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Features contributions from the foremost authorities on structural realism
Tackles the difficult problem of defining causation, modality, and laws in structural realism
Includes the latest research on the integration of mathematical structuralism and structural realism
Structural realism has rapidly gained in popularity in recent years, but it has splintered into many distinct denominations, often underpinned by diverse motivations. There is, no monolithic position known as ‘structural realism,’ but there is a general convergence on the idea that a central role is to be played by relational aspects over object-based aspects of ontology. What becomes of causality in a world without fundamental objects? In this book, the foremost authorities on structural realism attempt to answer this and related questions: ‘what is structure?’ and ‘what is an object?’ Also featured are the most recent advances in structural realism, including the intersection of mathematical structuralism and structural realism, and the latest treatments of laws and modality in the context of structural realism. The book will be of interest to philosophers of science, philosophers of physics, metaphysicians, and those interested in foundational aspects of science.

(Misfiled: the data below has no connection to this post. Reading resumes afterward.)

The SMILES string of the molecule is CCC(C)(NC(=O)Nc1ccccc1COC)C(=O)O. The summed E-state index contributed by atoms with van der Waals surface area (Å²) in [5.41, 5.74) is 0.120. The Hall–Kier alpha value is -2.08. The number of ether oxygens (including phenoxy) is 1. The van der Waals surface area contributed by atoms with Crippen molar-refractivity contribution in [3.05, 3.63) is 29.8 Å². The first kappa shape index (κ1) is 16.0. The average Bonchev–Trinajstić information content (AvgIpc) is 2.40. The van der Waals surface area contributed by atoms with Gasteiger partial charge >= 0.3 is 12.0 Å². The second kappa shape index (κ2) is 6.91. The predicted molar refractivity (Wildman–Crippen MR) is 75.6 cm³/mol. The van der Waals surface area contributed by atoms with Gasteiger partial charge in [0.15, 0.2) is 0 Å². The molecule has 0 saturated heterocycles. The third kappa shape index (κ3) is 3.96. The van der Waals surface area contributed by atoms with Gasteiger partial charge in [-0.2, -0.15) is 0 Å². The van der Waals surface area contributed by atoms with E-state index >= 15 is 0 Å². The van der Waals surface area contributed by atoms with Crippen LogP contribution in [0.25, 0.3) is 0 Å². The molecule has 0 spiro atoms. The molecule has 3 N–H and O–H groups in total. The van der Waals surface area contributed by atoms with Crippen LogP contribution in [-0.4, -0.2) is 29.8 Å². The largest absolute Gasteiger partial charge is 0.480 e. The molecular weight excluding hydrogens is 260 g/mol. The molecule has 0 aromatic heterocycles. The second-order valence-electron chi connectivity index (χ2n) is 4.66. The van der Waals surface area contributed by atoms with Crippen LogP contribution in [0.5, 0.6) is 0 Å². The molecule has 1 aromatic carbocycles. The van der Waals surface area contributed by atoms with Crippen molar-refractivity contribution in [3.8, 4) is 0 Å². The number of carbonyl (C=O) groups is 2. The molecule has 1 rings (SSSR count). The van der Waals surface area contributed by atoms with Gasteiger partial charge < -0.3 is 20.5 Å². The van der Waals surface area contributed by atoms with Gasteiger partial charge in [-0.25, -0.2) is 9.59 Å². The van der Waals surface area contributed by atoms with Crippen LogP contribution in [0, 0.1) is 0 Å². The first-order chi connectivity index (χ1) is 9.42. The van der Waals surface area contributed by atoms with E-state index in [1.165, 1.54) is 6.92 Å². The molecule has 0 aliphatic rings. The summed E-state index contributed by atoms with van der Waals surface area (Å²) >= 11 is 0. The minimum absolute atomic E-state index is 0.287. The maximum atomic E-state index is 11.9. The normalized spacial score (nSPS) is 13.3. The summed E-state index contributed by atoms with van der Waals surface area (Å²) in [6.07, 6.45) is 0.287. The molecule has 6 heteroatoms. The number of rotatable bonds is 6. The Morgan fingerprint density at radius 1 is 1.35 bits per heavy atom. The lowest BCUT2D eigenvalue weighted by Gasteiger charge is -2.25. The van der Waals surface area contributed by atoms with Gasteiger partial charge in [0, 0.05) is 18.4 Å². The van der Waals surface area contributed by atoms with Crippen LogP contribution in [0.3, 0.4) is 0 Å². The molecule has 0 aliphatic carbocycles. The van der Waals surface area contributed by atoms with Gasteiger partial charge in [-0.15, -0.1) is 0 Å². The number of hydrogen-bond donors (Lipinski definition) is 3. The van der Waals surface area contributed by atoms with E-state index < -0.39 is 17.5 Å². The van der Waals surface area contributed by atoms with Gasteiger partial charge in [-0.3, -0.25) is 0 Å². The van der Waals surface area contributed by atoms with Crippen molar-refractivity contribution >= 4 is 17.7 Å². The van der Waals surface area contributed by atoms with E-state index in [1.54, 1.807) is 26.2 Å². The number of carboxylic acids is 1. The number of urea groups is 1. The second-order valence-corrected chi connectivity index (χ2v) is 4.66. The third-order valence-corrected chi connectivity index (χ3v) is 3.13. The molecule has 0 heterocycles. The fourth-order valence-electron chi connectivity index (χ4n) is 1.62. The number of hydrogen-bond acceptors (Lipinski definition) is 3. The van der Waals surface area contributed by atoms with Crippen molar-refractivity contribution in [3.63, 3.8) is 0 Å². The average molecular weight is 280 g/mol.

Part I Frameworks for Structuralism.- 1 The Presentation of Objects and the Representation of Structure.- 2 Methodological Structural Realism.- 3 How Not to be a Structural Realist.- 4 Miracles and Structural Realism.- Part II Structure and the Nature of Objects .- 5 Underdetermination as a Path to Structural Realism.- 6 Continuity, Structural Realism, and Scales.- 7 Kinds of Objects and Varieties of Properties.- 8 Grounding Structure in Partial Observables.- Part III Causality, Laws, and Dispositions.- 9 Ontic Structural Realism and Modality.- 10 Adding Modality to Ontic Structuralism: An Exploration and Critique.- 11 Ontological Priority.- Index.